Diseases, Conditions, Syndromes

Promising path found for COVID-19 therapeutics

A team of researchers at the University of Georgia has successfully demonstrated that a set of drug-like small molecules can block the activity of a key SARS-CoV-2 protein—providing a promising path for new COVID-19 therapeutics.

Diseases, Conditions, Syndromes

Taming COVID-19 requires urgent search for both vaccine and treatment

Bonnie Robeson, a senior lecturer at the Johns Hopkins Carey Business School, knows what it's like to take part in an urgent race to find a vaccine or treatment for a lethal malady, such as the current effort to contain the ...

Diseases, Conditions, Syndromes

GCS centres support research to mitigate impact of COVID-19 pandemic

In December 2019, the world learned of a new and deadly pathogen. News coming out of Wuhan, China confirmed public health experts' worst fears—a novel coronavirus appeared to have jumped from animals to humans. It was extremely ...

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Drug discovery

In the fields of medicine, biotechnology and pharmacology, drug discovery is the process by which drugs are discovered and/or designed.

In the past most drugs have been discovered either by identifying the active ingredient from traditional remedies or by serendipitous discovery. A new approach has been to understand how disease and infection are controlled at the molecular and physiological level and to target specific entities based on this knowledge.

The process of drug discovery involves the identification of candidates, synthesis, characterization, screening, and assays for therapeutic efficacy. Once a compound has shown its value in these tests, it will begin the process of drug development prior to clinical trials.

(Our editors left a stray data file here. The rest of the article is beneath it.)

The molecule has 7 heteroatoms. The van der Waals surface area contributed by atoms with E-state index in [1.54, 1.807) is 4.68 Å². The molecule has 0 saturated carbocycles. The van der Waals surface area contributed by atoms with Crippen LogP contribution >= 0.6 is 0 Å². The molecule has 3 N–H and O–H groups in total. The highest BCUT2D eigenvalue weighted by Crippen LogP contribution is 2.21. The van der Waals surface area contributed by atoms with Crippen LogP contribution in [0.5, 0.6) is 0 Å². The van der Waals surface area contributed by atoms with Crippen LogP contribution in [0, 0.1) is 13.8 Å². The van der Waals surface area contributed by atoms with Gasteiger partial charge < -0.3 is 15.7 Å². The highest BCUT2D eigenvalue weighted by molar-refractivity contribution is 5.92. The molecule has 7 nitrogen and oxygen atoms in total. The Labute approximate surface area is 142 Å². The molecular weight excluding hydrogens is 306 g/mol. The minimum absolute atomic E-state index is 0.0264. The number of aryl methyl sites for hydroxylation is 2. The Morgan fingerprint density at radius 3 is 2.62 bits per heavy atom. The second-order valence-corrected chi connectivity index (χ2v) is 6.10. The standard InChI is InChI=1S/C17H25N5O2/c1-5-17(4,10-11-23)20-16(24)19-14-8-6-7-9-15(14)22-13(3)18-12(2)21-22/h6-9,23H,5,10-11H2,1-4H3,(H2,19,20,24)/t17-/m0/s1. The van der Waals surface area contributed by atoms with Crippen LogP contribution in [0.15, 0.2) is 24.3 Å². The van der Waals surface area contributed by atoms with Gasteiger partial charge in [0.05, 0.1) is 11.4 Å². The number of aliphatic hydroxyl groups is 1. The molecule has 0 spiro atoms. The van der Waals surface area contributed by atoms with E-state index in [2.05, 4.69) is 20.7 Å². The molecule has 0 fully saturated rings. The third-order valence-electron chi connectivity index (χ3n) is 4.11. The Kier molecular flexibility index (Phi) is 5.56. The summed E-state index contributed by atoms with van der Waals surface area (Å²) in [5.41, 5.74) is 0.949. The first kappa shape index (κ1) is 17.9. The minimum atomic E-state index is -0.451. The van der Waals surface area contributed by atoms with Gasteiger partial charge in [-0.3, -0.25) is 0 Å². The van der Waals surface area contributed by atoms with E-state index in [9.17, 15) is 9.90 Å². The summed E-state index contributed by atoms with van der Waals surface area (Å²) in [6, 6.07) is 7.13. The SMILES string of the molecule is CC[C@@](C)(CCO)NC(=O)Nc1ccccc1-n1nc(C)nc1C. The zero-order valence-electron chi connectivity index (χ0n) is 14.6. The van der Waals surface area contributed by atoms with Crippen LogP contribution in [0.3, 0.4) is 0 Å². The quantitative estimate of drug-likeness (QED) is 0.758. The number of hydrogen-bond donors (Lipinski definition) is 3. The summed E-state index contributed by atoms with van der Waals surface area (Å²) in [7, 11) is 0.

Despite advances in technology and understanding of biological systems, drug discovery is still a lengthy, "expensive, difficult, and inefficient process" with low rate of new therapeutic discovery. Information on the human genome, its sequence and what it encodes has been hailed as a potential windfall for drug discovery, promising to virtually eliminate the bottleneck in therapeutic targets that has been one limiting factor on the rate of therapeutic discovery.[citation needed] However, data indicates that "new targets" as opposed to "established targets" are more prone to drug discovery project failure in general[citation needed] This data corroborates some thinking underlying a pharmaceutical industry trend beginning at the turn of the twenty-first century and continuing today which finds more risk aversion in target selection among multi-national pharmaceutical companies.[citation needed]

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